Convincing Yourself That a Want Is Really a Need – and How to Stop It

For my work purposes, I have a desktop computer and a laptop computer. The desktop computer is the central machine, with a big external hard drive attached to it to back up my files. My laptop is the machine I use when I’m not able to be in my office, and it just syncs all of the files I need with my desktop computer.

Both of these computers are PCs. I purchased them because the cost was substantially lower.

However, most of the software I use regularly functions much better on Macs, from image and video editing to the writing and programming environments. On top of that, my desktop machine has some ongoing hardware issues that cause the machine to crash once a day or so. I’ve thrown my hardware expertise at it and my conclusion is that the motherboard is at fault.

At this stage, it would be easy for me to convince myself that I needed to just migrate completely to a Mac-oriented setup. I have money set aside to pay for everything I would need for this migration, including hardware and software. I can make an incredibly powerful case for the switch when I lay everything out.

The truth is, though, that I don’t need it.

Right now, I’m constructing this post on my laptop without any problems. In a bit, I’ll do some basic photo editing on this very laptop, again without any real problems. I can access websites, update The Simple Dollar, and do all of my writing right here.

All of the key uses for a Mac setup revolve around things I might do, not things I need to do. That alone puts this move securely into the “want” camp instead of the “need” camp.

My cell phone? It addresses things I might do – make calls and texts on the go – instead of things I need to do. It’s a want, not a need.

Our television? It addresses things I might do – watching television programs or playing video games – instead of things I need to do. It’s a want, not a need.

In all of the cases I’ve mentioned above, I’m in a situation where I’ve convinced myself that something is a need when it’s really a want. That in itself isn’t a problem when I’m willing to recognize that these wants are keeping me from other financial goals.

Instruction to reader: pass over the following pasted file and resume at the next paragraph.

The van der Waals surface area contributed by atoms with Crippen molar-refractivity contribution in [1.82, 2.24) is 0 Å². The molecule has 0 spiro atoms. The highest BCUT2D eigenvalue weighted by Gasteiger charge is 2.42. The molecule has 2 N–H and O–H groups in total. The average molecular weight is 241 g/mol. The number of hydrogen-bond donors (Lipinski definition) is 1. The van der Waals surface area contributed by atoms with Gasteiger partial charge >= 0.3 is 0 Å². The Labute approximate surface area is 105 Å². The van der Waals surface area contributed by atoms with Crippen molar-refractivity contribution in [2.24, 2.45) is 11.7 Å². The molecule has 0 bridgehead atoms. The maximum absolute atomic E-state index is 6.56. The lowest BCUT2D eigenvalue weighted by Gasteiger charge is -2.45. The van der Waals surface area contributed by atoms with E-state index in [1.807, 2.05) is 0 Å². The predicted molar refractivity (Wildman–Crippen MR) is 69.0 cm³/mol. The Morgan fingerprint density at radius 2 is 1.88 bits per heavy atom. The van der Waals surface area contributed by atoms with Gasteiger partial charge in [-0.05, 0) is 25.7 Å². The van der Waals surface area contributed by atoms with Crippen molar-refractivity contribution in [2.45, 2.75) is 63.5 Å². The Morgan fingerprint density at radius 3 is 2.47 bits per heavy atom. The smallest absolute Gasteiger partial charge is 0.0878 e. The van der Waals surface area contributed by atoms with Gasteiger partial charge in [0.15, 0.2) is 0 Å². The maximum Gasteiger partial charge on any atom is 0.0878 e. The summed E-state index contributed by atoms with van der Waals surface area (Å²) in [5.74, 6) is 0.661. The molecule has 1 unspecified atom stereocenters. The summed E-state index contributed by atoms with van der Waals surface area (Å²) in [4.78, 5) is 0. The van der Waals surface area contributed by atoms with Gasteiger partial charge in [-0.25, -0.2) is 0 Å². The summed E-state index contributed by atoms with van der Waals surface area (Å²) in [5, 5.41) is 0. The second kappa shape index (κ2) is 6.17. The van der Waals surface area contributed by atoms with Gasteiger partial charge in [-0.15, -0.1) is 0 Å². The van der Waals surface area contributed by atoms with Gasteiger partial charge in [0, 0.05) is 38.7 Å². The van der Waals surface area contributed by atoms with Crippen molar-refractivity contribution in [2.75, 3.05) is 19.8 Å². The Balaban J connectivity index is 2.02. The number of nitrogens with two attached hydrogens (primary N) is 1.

The problem really is that so often, people in a financially tight position continue to believe that many of their wants are actually needs. They’ll drown in debt, but you’d better not even suggest that they lose their grip on their cell phone. They’ll go bankrupt, but they need that cable service. They can’t pay their credit cards, but they’re socially obligated to eat out three times a week.

Wants, not needs.

If you’re wanting to achieve a financial goal in your life, you have to be honest with yourself about what things in your life are needs and what things are merely wants. Are you able to eat? Do you have shelter? Do you have clothing to keep yourself warm? Are you able to get to work and accomplish your tasks there? At that point, your needs are met. Anything beyond them are wants.

“But life is boring without anything that I want!” If you’re willing to step back and look at what you’re actually desiring, you can find a lot of what you want for free or for extremely minimal cost. Hit the library and stock up on free DVDs, CDs, and books. Have potluck dinners with friends and family. Go out into your community and see what free things are actually going on (concerts, plays, talks, etc.) and what free things there are to explore (parks, trails, wandering walks).

Of course, I’m not saying you should never choose your wants. Instead, I’m merely suggesting that mindfulness about the abundance of things in your life that are there just to fulfill your wants can give you a powerful new perspective on how you choose to spend your money.

Just ask yourself if this thing you’re wanting to spend money on fulfills something you might do or something you genuinely need to do to survive. When you take that idea to heart, it becomes clear how deeply abundant our modern lives really are.

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